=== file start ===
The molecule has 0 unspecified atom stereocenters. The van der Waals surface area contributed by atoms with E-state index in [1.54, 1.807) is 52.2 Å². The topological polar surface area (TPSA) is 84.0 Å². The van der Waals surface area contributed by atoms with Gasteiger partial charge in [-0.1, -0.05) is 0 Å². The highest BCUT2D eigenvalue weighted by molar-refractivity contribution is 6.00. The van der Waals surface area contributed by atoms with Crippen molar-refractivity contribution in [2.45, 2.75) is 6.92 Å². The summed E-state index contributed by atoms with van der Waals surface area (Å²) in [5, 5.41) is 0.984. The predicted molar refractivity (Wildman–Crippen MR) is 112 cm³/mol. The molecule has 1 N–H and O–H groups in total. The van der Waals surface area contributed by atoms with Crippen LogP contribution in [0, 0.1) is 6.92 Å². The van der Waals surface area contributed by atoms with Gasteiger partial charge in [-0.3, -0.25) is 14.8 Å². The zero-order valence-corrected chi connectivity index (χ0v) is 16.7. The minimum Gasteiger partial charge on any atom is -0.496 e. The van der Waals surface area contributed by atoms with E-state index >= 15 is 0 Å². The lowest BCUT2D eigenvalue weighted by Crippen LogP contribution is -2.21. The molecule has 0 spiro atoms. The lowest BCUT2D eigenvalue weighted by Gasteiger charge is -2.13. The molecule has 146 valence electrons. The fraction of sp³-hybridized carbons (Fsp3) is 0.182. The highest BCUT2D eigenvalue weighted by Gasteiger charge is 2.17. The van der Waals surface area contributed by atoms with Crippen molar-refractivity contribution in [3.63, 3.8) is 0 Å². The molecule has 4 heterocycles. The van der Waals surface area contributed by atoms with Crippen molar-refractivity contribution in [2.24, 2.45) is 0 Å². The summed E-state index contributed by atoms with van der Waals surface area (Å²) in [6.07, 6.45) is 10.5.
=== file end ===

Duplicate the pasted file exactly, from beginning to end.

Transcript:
The molecule has 0 unspecified atom stereocenters. The van der Waals surface area contributed by atoms with E-state index in [1.54, 1.807) is 52.2 Å². The topological polar surface area (TPSA) is 84.0 Å². The van der Waals surface area contributed by atoms with Gasteiger partial charge in [-0.1, -0.05) is 0 Å². The highest BCUT2D eigenvalue weighted by molar-refractivity contribution is 6.00. The van der Waals surface area contributed by atoms with Crippen molar-refractivity contribution in [2.45, 2.75) is 6.92 Å². The summed E-state index contributed by atoms with van der Waals surface area (Å²) in [5, 5.41) is 0.984. The predicted molar refractivity (Wildman–Crippen MR) is 112 cm³/mol. The molecule has 1 N–H and O–H groups in total. The van der Waals surface area contributed by atoms with Crippen LogP contribution in [0, 0.1) is 6.92 Å². The van der Waals surface area contributed by atoms with Gasteiger partial charge in [-0.3, -0.25) is 14.8 Å². The zero-order valence-corrected chi connectivity index (χ0v) is 16.7. The minimum Gasteiger partial charge on any atom is -0.496 e. The van der Waals surface area contributed by atoms with E-state index >= 15 is 0 Å². The lowest BCUT2D eigenvalue weighted by Crippen LogP contribution is -2.21. The molecule has 0 spiro atoms. The lowest BCUT2D eigenvalue weighted by Gasteiger charge is -2.13. The molecule has 146 valence electrons. The fraction of sp³-hybridized carbons (Fsp3) is 0.182. The highest BCUT2D eigenvalue weighted by Gasteiger charge is 2.17. The van der Waals surface area contributed by atoms with Crippen molar-refractivity contribution in [3.63, 3.8) is 0 Å². The molecule has 4 heterocycles. The van der Waals surface area contributed by atoms with Crippen molar-refractivity contribution in [2.24, 2.45) is 0 Å². The summed E-state index contributed by atoms with van der Waals surface area (Å²) in [6.07, 6.45) is 10.5.